Jerome I. Friedman


Jerome Isaac Friedman is an American physicist. He is a Professor of Statistics at Stanford University.

He was born in Chicago, Illinois, to parents who emigrated to the US from Russia, and excelled particularly in art while growing up. He became interested in physics after reading a book on relativity written by Albert Einstein, and as a result he turned down a scholarship to the Art Institute of Chicago to study physics at the University of Chicago. While there he worked under Enrico Fermi, and eventually received his Ph.D. in physics in 1956. In 1960 he joined the physics faculty of the Massachusetts Institute of Technology.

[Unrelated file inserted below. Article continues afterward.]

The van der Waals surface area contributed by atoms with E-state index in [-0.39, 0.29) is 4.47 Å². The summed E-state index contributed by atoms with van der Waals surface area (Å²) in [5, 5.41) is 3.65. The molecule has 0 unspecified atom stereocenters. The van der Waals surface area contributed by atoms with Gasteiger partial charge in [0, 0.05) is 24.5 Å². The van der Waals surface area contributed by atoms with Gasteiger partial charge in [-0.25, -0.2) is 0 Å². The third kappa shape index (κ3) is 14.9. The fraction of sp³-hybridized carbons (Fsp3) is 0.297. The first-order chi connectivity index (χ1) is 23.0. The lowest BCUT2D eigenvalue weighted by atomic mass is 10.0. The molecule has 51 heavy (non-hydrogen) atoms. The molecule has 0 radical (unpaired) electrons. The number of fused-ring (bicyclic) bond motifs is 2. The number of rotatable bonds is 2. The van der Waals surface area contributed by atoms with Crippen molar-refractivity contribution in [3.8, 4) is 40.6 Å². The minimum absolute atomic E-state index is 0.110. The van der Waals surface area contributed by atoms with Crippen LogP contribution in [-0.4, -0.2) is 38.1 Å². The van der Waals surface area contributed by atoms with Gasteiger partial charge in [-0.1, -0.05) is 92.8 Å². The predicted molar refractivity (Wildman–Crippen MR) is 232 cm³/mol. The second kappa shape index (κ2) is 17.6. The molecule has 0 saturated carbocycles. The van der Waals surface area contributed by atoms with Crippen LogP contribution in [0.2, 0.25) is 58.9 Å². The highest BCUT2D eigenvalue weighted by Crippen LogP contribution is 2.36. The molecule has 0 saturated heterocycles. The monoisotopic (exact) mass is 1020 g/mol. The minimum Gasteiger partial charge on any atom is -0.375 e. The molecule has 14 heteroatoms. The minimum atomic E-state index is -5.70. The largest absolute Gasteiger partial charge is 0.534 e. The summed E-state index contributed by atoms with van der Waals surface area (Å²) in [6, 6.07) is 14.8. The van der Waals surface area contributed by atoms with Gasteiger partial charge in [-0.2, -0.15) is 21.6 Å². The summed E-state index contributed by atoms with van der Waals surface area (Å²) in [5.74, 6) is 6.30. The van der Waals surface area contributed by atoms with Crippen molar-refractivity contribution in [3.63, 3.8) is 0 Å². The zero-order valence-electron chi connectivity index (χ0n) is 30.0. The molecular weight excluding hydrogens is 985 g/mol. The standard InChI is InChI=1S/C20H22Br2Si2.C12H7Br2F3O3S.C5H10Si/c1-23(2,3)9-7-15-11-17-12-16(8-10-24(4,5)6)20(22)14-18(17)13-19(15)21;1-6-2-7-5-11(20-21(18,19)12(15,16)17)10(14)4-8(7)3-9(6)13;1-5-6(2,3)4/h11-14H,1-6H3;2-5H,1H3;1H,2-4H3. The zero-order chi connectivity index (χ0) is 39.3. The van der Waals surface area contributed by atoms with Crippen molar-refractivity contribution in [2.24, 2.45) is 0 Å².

In 1968-1969, commuting between MIT and California, he conducted experiments with Henry W. Kendall and Richard E. Taylor at the Stanford Linear Accelerator Center which gave the first experimental evidence that protons have an internal structure, later known to be quarks. For this, Friedman, Kendall and Taylor shared the 1990 Nobel Prize in Physics. He is an Institute Professor at the Massachusetts Institute of Technology. Prof. Friedman is a member of the Board of Sponsors of The Bulletin of the Atomic Scientists.

In 2008, Friedman received an honorary PhD from University of Belgrade (Belgrade, Serbia). He is honorary professor at the University of Belgrade’s Faculty of Physics and Faculty’s world famous institutes: Institute for Theoretical and Experimental Physics, Institute of Physics Zemun and Vinca Nuclear Institute.

In 2003 he was one of 21 Nobel Laureates who signed the Humanist Manifesto.